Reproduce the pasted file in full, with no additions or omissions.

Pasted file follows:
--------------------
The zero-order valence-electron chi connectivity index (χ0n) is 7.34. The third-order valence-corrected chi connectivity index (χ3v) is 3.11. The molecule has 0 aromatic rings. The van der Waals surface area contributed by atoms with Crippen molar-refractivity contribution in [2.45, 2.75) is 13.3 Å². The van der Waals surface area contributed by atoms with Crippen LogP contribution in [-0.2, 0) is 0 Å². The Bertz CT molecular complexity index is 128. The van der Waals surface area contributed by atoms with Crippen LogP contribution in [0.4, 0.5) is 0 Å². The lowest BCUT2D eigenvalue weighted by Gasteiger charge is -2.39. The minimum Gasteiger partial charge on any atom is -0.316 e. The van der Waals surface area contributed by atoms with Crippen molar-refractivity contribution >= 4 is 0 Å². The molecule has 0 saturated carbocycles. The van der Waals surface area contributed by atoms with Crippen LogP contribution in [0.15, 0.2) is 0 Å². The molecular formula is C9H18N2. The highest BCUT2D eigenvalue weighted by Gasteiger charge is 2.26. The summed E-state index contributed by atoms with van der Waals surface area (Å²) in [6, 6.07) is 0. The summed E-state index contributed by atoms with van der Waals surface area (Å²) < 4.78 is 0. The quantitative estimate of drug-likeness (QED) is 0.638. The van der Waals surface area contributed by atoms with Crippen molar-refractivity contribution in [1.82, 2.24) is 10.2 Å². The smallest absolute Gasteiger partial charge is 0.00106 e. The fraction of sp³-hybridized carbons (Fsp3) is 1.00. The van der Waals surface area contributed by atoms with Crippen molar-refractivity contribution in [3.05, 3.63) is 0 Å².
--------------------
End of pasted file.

The zero-order valence-electron chi connectivity index (χ0n) is 7.34. The third-order valence-corrected chi connectivity index (χ3v) is 3.11. The molecule has 0 aromatic rings. The van der Waals surface area contributed by atoms with Crippen molar-refractivity contribution in [2.45, 2.75) is 13.3 Å². The van der Waals surface area contributed by atoms with Crippen LogP contribution in [-0.2, 0) is 0 Å². The Bertz CT molecular complexity index is 128. The van der Waals surface area contributed by atoms with Crippen LogP contribution in [0.4, 0.5) is 0 Å². The lowest BCUT2D eigenvalue weighted by Gasteiger charge is -2.39. The minimum Gasteiger partial charge on any atom is -0.316 e. The van der Waals surface area contributed by atoms with Crippen molar-refractivity contribution >= 4 is 0 Å². The molecule has 0 saturated carbocycles. The van der Waals surface area contributed by atoms with Crippen LogP contribution in [0.15, 0.2) is 0 Å². The molecular formula is C9H18N2. The highest BCUT2D eigenvalue weighted by Gasteiger charge is 2.26. The summed E-state index contributed by atoms with van der Waals surface area (Å²) in [6, 6.07) is 0. The summed E-state index contributed by atoms with van der Waals surface area (Å²) < 4.78 is 0. The quantitative estimate of drug-likeness (QED) is 0.638. The van der Waals surface area contributed by atoms with Crippen molar-refractivity contribution in [1.82, 2.24) is 10.2 Å². The smallest absolute Gasteiger partial charge is 0.00106 e. The fraction of sp³-hybridized carbons (Fsp3) is 1.00. The van der Waals surface area contributed by atoms with Crippen molar-refractivity contribution in [3.05, 3.63) is 0 Å².